Surgical options in ischemic cardiomyopathy
Michele De Bonis, Elisabetta Lapenna, Eleonora Ficarra, Giovanni La Canna, Alessandro Verzini, Marco Pagliaro, Alessandro Castiglioni, Francesco Maisano, Lucia Torracca, Stefano Benussi, Ottavio Alfieri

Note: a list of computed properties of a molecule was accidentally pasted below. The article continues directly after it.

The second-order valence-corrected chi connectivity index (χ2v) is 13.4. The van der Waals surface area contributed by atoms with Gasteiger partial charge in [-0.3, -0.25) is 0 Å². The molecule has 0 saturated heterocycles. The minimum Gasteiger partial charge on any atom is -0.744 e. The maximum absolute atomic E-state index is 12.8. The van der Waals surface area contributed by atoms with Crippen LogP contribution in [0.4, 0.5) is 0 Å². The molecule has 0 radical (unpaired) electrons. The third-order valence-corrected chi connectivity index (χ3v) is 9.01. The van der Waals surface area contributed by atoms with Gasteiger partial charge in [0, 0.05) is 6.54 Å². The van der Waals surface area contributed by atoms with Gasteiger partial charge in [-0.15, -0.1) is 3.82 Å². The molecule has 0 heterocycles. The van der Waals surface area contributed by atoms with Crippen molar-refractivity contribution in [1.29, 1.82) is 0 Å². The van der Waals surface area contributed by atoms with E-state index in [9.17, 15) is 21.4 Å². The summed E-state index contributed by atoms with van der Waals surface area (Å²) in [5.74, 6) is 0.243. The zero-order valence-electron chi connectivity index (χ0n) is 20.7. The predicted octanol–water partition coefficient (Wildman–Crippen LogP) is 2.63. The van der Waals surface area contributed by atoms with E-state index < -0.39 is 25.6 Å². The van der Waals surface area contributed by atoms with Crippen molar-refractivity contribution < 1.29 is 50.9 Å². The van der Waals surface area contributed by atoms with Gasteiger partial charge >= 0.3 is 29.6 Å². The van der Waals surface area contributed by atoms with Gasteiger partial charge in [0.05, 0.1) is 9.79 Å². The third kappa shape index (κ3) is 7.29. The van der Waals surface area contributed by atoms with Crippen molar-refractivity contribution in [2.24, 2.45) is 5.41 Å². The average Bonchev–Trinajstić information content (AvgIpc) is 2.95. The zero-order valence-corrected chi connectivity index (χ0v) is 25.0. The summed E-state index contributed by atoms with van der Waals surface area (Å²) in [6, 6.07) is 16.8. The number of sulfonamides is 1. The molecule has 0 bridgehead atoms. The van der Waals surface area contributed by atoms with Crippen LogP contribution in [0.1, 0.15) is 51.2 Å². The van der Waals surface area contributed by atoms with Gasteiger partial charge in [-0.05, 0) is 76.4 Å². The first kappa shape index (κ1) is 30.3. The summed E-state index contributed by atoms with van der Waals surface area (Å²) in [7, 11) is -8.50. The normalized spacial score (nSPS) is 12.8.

The prevalence of ischemic dilated cardiomyopathy in western countries is increasing despite improvements in prevention, diagnosis, and treatment of cardiovascular disease. The management of patients with coronary artery disease and severe left ventricular dysfunction continues to be challenging and the mortality rate with medical therapy alone in this setting remains very high. Since heart transplantation represents a realistic option just for a very small number of patients, in recent years a variety of classic surgical interventions have been improved or optimized to address the complex and multifactorial pathophysiology of the ischemic heart failure picture. Myocardial revascularization, left ventricular restoration, mitral valve repair, passive containment device implantation, and surgical ablation of atrial fibrillation represent some of the “conventional” procedures which are currently in use or under development for the surgical treatment of ischemic cardiomyopathy. For several of them, the exact indications and results are not yet established and significant changes and improvements should reasonably be waited over the next few years. As techniques are refined and more data become available, the optimum surgical strategy for patients with advanced ischemic heart failure is likely to become clearer and more effective.